Radiographs are especially useful for the diagnosis of interstitial pulmonary edema that are difficult to see. In addition, computed tomography (CT) may be useful in some cases, but it is usually not necessary.
If diagnosis of pulmonary edema is confirmed, causes of the disease should be sought. The electrocardiogram (ECG) may reveal cardiac arrhythmias or a heart attack. An ultrasound of the heart can show how heart works. With a blood gas analysis, doctor can find out the degree of oxygen deficiency. In addition, blood tests or tests of kidney function may be needed.
How To Treat Pulmonary Edema
When acute pulmonary edema occurs, intensive medical treatment is necessary. At all times keep your trunk erect and legs down. Breathing can be improved through the introduction of oxygen (O2) through nasal goggles. In advanced stages of the disease, positive pressure ventilation is sometimes necessary.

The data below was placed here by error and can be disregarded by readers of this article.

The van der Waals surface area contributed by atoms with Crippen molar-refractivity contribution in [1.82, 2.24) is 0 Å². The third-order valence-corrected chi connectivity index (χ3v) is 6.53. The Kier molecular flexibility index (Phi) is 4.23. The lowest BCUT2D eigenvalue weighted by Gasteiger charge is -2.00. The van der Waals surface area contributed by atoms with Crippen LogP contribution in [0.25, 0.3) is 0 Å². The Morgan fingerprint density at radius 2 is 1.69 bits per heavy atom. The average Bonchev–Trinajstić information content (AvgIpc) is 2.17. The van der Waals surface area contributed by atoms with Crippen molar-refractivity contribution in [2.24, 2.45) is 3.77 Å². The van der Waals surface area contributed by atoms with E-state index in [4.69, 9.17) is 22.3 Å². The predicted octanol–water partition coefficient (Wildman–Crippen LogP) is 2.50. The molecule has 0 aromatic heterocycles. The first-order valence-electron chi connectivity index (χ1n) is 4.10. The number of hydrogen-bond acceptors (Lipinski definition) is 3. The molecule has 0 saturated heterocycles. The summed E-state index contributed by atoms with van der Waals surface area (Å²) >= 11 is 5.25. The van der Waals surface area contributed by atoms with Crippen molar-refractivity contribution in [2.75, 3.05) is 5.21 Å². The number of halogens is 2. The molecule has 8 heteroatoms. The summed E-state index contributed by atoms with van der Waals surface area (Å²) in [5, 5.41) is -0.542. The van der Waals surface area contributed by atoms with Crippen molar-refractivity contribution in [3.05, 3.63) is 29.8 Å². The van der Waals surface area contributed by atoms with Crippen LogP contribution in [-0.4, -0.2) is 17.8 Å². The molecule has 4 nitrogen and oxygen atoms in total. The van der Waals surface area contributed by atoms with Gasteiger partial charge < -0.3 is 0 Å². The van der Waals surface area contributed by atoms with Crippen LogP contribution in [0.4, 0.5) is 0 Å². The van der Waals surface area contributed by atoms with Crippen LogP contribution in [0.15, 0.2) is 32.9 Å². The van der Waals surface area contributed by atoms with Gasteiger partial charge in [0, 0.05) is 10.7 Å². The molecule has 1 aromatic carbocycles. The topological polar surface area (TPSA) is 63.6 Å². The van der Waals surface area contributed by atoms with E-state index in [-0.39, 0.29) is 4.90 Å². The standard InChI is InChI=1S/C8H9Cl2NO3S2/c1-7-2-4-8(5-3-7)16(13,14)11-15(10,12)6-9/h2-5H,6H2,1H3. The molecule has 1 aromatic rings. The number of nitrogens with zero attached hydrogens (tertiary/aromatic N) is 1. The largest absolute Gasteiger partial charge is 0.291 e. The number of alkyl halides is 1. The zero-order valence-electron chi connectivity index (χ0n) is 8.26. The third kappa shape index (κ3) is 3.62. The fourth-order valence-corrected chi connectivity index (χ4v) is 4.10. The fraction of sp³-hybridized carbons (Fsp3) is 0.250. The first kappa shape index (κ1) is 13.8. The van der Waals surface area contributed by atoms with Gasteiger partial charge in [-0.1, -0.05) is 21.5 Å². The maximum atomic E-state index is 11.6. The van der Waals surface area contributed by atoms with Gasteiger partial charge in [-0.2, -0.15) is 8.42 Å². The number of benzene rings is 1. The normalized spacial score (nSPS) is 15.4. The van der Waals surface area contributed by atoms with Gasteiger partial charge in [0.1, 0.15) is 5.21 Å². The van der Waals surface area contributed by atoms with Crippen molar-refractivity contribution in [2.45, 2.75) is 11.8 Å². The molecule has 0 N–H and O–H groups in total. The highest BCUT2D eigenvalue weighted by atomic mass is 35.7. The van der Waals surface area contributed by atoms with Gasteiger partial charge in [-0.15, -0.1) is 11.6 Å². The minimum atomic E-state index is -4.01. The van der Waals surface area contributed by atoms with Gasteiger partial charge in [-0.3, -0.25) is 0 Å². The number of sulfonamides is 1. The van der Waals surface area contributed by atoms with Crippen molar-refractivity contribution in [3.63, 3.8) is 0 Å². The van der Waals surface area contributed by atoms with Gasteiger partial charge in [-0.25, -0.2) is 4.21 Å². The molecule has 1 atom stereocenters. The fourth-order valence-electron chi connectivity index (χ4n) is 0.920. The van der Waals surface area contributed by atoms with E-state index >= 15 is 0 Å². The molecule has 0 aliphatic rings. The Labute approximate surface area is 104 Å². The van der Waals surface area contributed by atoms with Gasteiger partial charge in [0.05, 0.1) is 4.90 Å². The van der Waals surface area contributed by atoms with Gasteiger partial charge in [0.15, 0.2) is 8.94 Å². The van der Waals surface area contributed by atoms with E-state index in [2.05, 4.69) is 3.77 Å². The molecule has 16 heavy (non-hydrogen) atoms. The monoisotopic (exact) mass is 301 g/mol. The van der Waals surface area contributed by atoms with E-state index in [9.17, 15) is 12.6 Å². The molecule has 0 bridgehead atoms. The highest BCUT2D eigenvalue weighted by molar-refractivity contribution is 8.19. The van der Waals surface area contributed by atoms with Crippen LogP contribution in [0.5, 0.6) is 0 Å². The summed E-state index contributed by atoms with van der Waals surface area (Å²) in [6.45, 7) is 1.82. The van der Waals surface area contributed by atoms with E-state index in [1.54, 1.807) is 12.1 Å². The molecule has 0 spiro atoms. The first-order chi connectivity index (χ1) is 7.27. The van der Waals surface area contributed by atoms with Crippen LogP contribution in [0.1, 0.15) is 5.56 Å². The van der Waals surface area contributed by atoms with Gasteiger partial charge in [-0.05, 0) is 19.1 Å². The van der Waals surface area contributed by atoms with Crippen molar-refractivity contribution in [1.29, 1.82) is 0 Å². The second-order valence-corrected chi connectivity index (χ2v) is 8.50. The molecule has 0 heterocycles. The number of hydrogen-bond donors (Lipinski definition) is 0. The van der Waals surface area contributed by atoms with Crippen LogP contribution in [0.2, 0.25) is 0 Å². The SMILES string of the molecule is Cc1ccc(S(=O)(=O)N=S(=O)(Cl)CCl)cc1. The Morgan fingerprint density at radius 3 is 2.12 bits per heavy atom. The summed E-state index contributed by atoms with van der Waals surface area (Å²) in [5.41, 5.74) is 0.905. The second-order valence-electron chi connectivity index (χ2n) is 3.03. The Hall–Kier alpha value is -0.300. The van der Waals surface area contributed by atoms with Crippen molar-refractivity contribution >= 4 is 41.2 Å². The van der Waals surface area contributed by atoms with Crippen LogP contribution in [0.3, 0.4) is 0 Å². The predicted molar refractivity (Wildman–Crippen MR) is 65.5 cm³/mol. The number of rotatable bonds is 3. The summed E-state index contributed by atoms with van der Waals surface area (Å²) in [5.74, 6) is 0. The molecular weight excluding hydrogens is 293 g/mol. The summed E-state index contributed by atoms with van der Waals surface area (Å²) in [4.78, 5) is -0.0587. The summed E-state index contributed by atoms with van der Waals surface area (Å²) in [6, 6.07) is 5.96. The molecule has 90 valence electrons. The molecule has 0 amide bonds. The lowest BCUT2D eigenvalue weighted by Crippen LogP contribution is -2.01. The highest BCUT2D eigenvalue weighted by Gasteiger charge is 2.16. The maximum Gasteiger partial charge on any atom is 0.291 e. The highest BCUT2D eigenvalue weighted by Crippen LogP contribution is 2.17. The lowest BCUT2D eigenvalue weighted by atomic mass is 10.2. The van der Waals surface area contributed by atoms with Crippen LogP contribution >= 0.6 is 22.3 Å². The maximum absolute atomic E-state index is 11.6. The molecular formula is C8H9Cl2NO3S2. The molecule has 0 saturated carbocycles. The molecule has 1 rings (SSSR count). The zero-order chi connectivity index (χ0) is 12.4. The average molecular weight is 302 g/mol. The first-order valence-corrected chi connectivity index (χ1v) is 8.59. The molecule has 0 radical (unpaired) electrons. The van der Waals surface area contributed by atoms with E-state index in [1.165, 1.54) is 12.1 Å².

The pharmacological treatment is directed to the causes that produce the edema. When left ventricular heart failure is given, intravenous drugs that promote heart contraction and diuretics are given. If the cause of pulmonary edema is due to toxic products (edema from inhalation of toxic products), glucocorticoids will be used, either by inhalation or by intravenous application.
Continued treatment will depend on the cause of the disease. Chronic diseases such as heart or liver failure need to be treated properly. When pulmonary edema is due to renal disease which cause fluid accumulation, dialysis should be performed.